An Invitation for all families. 

“Don’t worry that children never listen to you; worry that they are always watching you.” ~ Robert Fulghum

Last week I heard an openly gay father say his children don’t know he’s gay. As a gay uncle with five nieces and nephews, it caught my attention. I also gave a TEDx Talk that specifically addresses how being open and honest with children from a young age can prevent homophobia and bullying. I was curious why his kids didn’t know.

I’d first like to pay my respect to all parents. Parenting is no easy feat, especially if you’re a single parent. I recently spent the day at the beach with my cousins and their kids, one of whom was a single parent for the weekend. After watching him all day, I thought, “I don’t know how single parents do it.” In between sentences, he managed to pull one across the sand on a boogie board or play catch with the other to divert their attention from running into the water.

I just gave them a word to define something they already understood.

I continued listening to the openly gay father share how he’s a single parent and that his almost-five-year-old son has been talking to him about wanting to have kids and get married in the future. His son recently asked, “why didn’t you get married?” He replied, “Well, it hasn’t happened for me, but I’d love that in the future.” He said he then quickly changed the subject. He explained that he didn’t feel the need to introduce his sexuality if his children hadn’t explicitly asked.

While I respect any parent’s decision on how they choose to parent their child, as someone who works with youth, it’s important for me to bring awareness to what parents, educators, and caregivers can sometimes overlook.

What was behind his decision to quickly change the subject?

Earlier this year I was with my nieces and nephews at a restaurant and noticed someone transgender behind the register. It amazed me to see a person who is transgender working at a restaurant in my hometown. Later on, they happened to notice an email on my phone from the LGBT Center. My seven-year-old nephew asked, “what does LGBT mean?”

After I defined each letter they asked me what transgender meant. I told them and mentioned there was someone transgender at the restaurant earlier that day. Without skipping a beat, they said at the same time, “Oh, Bobby!” I asked if they knew him. To my surprise, they said no.

What astonished me is that they knew what being transgender meant. I just gave them a word to define something they already understood.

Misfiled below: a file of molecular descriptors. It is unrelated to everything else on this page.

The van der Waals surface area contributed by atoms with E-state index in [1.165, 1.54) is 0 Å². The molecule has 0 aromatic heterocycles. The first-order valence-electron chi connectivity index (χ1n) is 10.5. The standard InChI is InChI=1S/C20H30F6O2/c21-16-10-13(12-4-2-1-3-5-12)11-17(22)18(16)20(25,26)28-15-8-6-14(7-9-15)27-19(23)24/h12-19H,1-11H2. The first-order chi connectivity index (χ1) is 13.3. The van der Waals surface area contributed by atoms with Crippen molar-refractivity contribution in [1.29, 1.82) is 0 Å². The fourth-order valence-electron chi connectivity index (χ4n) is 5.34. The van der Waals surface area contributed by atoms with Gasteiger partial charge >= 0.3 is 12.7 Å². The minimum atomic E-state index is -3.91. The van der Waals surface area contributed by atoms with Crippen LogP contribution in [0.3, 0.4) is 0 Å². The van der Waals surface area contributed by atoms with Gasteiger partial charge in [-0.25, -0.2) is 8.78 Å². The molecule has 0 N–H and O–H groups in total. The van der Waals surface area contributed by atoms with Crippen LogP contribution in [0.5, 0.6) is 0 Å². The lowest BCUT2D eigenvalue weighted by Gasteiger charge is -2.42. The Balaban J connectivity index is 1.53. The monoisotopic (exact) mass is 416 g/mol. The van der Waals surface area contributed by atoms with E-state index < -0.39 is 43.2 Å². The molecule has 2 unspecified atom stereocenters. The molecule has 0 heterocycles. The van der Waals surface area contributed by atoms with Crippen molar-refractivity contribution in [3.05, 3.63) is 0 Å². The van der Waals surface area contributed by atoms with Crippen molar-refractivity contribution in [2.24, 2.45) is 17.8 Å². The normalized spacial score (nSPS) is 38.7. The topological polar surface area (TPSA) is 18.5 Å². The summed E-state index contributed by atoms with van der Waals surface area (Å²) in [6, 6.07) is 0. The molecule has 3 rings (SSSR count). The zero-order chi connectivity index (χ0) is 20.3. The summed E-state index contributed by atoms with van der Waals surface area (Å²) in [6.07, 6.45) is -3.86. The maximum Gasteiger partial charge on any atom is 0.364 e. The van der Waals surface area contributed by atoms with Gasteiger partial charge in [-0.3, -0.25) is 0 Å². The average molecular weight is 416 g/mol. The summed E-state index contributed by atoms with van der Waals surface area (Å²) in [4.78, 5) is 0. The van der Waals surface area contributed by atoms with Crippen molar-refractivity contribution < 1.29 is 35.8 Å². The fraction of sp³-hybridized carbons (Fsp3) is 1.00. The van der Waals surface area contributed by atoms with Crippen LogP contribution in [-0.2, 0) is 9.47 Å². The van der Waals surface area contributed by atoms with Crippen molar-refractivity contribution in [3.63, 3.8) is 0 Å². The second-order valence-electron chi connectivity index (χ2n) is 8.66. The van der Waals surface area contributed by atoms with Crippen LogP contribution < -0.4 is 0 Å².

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In 2014, an Occidental College cognitive scientist, Andrew Shtulman, published a study about how children come to disbelieve in Santa Claus. The study found that a child’s developing intellect is what causes them to stop believing. Even if a parent tries to keep the myth alive, the same thing that helped my nieces and nephews understand Bobby tells a child Santa can’t be real.

Internalized homophobia affects many of us in the LGBT community. Even if we have come out and live our lives openly, we still grew up in the same society, were exposed to the same movies, and some of us were a part of unwelcoming religious communities. We pick up the same subconscious programming as everyone else. Fragments of external homophobic and heteronormative messaging can still seep inside. Left unexplored, these messages can negatively impact our lives, our choices, and our communities.

After I came out as a gay man, I immersed myself in LGBT advocacy and have dedicated my life to this work for more than a decade. However, it wasn’t until three years ago—when my six-year-old nephew asked whether or not I had a girlfriend—that I realized the pervasiveness of homophobia. His question and my family’s response, including my own, helped me see the deeper, nuanced layers of homophobia.

Not communicating is still communicating. Kids will learn anything we teach them, including what we don’t.

If a child is old enough to talk about getting married and having kids, they’re certainly able to be introduced to what it means to be gay. Love between two men or two women is just as normal as what they’ve already seen on television and in cartoons. We live in a heteronormative world and beneath heteronormativity is buried homophobia. By normalizing for children at a young age something that’s otherwise deemed different by societal standards, we help create allies, prevent bullying, and heal homophobia.

To the gay father who didn’t feel the need to introduce things to his children unless they explicitly ask—I extend an invitation for you to take a deeper exploration into why you changed the subject to your son’s question. I saw myself in your response. I share here what I’ve learned from taking a deeper exploration into my own life. Children are more insightful than we realize.

This is also a call for all parents and members of the LGBT community to ask ourselves how our own implicit biases affect what we choose to share with the children in our lives.

Times are changing. The deeper we go in our individual lives, the more we can make even bigger strides toward a world of equality.

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The Good Men Project

Originally published on Huffington Post. Republished with permission.